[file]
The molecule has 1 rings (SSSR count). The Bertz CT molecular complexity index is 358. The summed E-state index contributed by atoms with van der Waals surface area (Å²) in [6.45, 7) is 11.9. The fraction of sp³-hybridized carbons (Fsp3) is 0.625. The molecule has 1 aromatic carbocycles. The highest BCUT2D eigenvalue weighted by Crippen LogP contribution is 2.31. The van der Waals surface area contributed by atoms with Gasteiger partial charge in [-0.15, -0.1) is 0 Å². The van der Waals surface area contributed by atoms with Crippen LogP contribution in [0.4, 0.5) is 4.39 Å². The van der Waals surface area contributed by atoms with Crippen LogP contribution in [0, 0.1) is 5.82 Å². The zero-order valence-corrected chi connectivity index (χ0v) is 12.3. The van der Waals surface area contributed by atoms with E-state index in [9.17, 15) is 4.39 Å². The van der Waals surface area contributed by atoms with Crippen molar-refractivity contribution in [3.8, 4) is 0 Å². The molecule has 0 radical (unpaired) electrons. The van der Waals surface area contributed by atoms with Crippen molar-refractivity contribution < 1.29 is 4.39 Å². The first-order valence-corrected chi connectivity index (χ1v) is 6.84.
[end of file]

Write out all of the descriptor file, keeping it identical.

The molecule has 1 rings (SSSR count). The Bertz CT molecular complexity index is 358. The summed E-state index contributed by atoms with van der Waals surface area (Å²) in [6.45, 7) is 11.9. The fraction of sp³-hybridized carbons (Fsp3) is 0.625. The molecule has 1 aromatic carbocycles. The highest BCUT2D eigenvalue weighted by Crippen LogP contribution is 2.31. The van der Waals surface area contributed by atoms with Gasteiger partial charge in [-0.15, -0.1) is 0 Å². The van der Waals surface area contributed by atoms with Crippen LogP contribution in [0.4, 0.5) is 4.39 Å². The van der Waals surface area contributed by atoms with Crippen LogP contribution in [0, 0.1) is 5.82 Å². The zero-order valence-corrected chi connectivity index (χ0v) is 12.3. The van der Waals surface area contributed by atoms with E-state index in [9.17, 15) is 4.39 Å². The van der Waals surface area contributed by atoms with Crippen molar-refractivity contribution in [3.8, 4) is 0 Å². The molecule has 0 radical (unpaired) electrons. The van der Waals surface area contributed by atoms with Crippen molar-refractivity contribution < 1.29 is 4.39 Å². The first-order valence-corrected chi connectivity index (χ1v) is 6.84.